Labelling cats as pests can be difficult for a lot of us, more so for cat lovers. Some would go as far as calling the notion absurd: but is it? Because they are cute and cuddly, people just assume that cats are nice animals to have around while in reality, they can cause just as much trouble as other pests when they intrude on your property.
The biggest problem associated with cats is pooping; cats will literally turn your yard into their litter box. They’ll dig around your lawn and garden creating a huge mess that you’ll have to clean up. And if you keep pets of your own, intruding cats will agitate them making them hard to control.
Furthermore, feral cats could also introduce other pests such as fleas and ticks to your home. These pests will be distressing to both you and your pet.
What is a cat’s life cycle?
After fertilisation, a female cat will go through a gestation period that lasts 64 – 67 days before it gives birth. Being multiparous, cats will produce more than one offspring in one birth (known as a litter). A litter will produce 3 – 5 kittens.
A cat’s first litter produces the largest number of offsprings, a number that will decrease with subsequent births. A female cat can produce up to 3 litters per year, meaning that it could produce up to 150 kittens over its fertile span of 10 years.
After producing the offsprings, a female cat will take care of her young for 1 year before they can survive on their own.
Female cats reach sexual maturity in 10 months with their male counterparts doing so in just 7 months. A cat can live for up to 15 years depending on the breed.
How do you control cat pests?
Preventing a cat intrusion is the cheapest and easiest way of controlling pest cats. You can prevent cats from invading your property by:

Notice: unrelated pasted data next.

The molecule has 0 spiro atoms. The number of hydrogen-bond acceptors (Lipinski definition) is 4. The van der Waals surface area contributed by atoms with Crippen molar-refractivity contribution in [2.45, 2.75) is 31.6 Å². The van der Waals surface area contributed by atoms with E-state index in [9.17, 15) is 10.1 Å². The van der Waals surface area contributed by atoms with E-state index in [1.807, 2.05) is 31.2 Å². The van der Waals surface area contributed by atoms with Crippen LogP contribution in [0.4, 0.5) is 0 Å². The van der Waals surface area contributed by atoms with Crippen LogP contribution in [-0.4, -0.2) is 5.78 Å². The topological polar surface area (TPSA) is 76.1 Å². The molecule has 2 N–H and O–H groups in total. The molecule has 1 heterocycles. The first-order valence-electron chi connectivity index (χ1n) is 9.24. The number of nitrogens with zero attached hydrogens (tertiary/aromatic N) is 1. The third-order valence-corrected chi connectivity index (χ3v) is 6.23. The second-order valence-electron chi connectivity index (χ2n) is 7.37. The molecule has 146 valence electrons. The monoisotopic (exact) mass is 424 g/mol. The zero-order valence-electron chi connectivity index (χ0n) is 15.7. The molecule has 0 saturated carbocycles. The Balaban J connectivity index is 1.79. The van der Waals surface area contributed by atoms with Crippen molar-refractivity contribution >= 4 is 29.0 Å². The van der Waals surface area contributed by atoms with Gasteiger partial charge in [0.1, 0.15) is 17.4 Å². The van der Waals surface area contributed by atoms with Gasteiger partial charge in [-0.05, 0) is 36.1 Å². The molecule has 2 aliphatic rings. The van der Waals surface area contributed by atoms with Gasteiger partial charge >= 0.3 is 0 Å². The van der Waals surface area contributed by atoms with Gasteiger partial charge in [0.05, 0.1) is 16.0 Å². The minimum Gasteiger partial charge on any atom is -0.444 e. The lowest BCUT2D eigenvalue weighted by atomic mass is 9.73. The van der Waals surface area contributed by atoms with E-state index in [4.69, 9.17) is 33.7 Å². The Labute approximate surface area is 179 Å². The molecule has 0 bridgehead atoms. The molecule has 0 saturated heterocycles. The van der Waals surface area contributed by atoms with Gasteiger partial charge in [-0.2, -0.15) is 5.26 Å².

- Eliminating food and water sources. Keep your property free of food and water sources that could attract feral cats. Ensure your rubbish and wheelie bins are securely covered to deny any straying animals access to food. Fix leaky outdoor pipes and taps as water too could attract unwanted animal visitors. Ensure you also clean up after barbecues and eat outs to get rid of all remaining food crumbs.
- Notify the owner of the cat. Sometimes the intruding cat could be your neighbour’s pet. If you know the owner, alert them of their pet’s intrusion so that they can take measures to ensure that it does not happen again.
- Use cat deterrents. Cat deterrents such as wall spikes and animal repellers can also be used to ensure that stray cats do not set foot on your property.
Using traps for cat pest control
If feral cats are still a nuisance after taking the above measures, you can trap them and either relocate them or hand them over to a veterinary for humane euthanization. If you decide to use the trapping method, use a suitable bait to attract the cats to the trap. Some of the bait options you could use include:
- Wool or cotton
- Soiled cat litter or cat urine.
- Meat (could be beef, cat food, fish, chicken or any other kind of meat.)
Follow these steps to successfully trap feral cats:
- Read and follow the instructions provided with the trap to install the trap in the trouble area. Your pets, if you have any, should be kept indoors when the trap is set up
- Place the bait inside the trap with additional lures around.
- Check regularly to see if you have captured any stray cats.
- If you catch one, ensure it’s feral by checking whether it has a collar.
- If not, take the cat to a veterinarian who’ll scan the cat for a microchip to further determine whether it’s feral. If it is, the vet will euthanize the cat humanely.
Ensure to take safety precautions such as wearing industrial grade gloves and using a catching pole when transferring the animal.